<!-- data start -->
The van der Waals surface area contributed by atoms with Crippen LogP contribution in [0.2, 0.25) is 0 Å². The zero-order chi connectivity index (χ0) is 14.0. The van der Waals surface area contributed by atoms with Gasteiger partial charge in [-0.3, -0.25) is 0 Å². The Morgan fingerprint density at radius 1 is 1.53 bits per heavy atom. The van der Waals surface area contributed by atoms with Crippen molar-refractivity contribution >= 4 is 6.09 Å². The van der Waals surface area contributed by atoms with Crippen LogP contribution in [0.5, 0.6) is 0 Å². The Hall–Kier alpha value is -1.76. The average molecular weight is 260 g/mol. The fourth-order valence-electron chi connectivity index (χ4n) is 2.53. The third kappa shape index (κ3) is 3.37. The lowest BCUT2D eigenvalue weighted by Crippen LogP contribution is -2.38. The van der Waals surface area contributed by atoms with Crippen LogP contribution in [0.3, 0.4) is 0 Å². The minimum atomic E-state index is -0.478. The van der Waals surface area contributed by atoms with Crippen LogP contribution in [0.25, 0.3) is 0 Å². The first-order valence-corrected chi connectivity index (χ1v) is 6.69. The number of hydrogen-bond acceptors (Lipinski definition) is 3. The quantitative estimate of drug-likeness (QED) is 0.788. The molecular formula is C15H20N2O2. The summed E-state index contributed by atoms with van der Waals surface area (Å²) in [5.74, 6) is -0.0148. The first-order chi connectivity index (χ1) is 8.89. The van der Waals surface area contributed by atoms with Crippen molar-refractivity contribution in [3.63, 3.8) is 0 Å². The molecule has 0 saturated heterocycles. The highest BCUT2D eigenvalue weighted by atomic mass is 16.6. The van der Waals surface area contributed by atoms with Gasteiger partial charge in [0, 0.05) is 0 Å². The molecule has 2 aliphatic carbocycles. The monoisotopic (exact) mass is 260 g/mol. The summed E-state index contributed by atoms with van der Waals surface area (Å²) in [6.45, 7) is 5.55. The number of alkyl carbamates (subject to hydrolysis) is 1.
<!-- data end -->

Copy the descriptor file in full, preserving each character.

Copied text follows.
The van der Waals surface area contributed by atoms with Crippen LogP contribution in [0.2, 0.25) is 0 Å². The zero-order chi connectivity index (χ0) is 14.0. The van der Waals surface area contributed by atoms with Gasteiger partial charge in [-0.3, -0.25) is 0 Å². The Morgan fingerprint density at radius 1 is 1.53 bits per heavy atom. The van der Waals surface area contributed by atoms with Crippen molar-refractivity contribution >= 4 is 6.09 Å². The van der Waals surface area contributed by atoms with Crippen LogP contribution in [0.5, 0.6) is 0 Å². The Hall–Kier alpha value is -1.76. The average molecular weight is 260 g/mol. The fourth-order valence-electron chi connectivity index (χ4n) is 2.53. The third kappa shape index (κ3) is 3.37. The lowest BCUT2D eigenvalue weighted by Crippen LogP contribution is -2.38. The van der Waals surface area contributed by atoms with Crippen LogP contribution in [0.3, 0.4) is 0 Å². The minimum atomic E-state index is -0.478. The van der Waals surface area contributed by atoms with Crippen LogP contribution in [0.25, 0.3) is 0 Å². The first-order valence-corrected chi connectivity index (χ1v) is 6.69. The number of hydrogen-bond acceptors (Lipinski definition) is 3. The quantitative estimate of drug-likeness (QED) is 0.788. The molecular formula is C15H20N2O2. The summed E-state index contributed by atoms with van der Waals surface area (Å²) in [5.74, 6) is -0.0148. The first-order chi connectivity index (χ1) is 8.89. The van der Waals surface area contributed by atoms with Crippen molar-refractivity contribution in [3.63, 3.8) is 0 Å². The molecule has 0 saturated heterocycles. The highest BCUT2D eigenvalue weighted by atomic mass is 16.6. The van der Waals surface area contributed by atoms with Gasteiger partial charge in [0, 0.05) is 0 Å². The molecule has 2 aliphatic carbocycles. The monoisotopic (exact) mass is 260 g/mol. The summed E-state index contributed by atoms with van der Waals surface area (Å²) in [6.45, 7) is 5.55. The number of alkyl carbamates (subject to hydrolysis) is 1.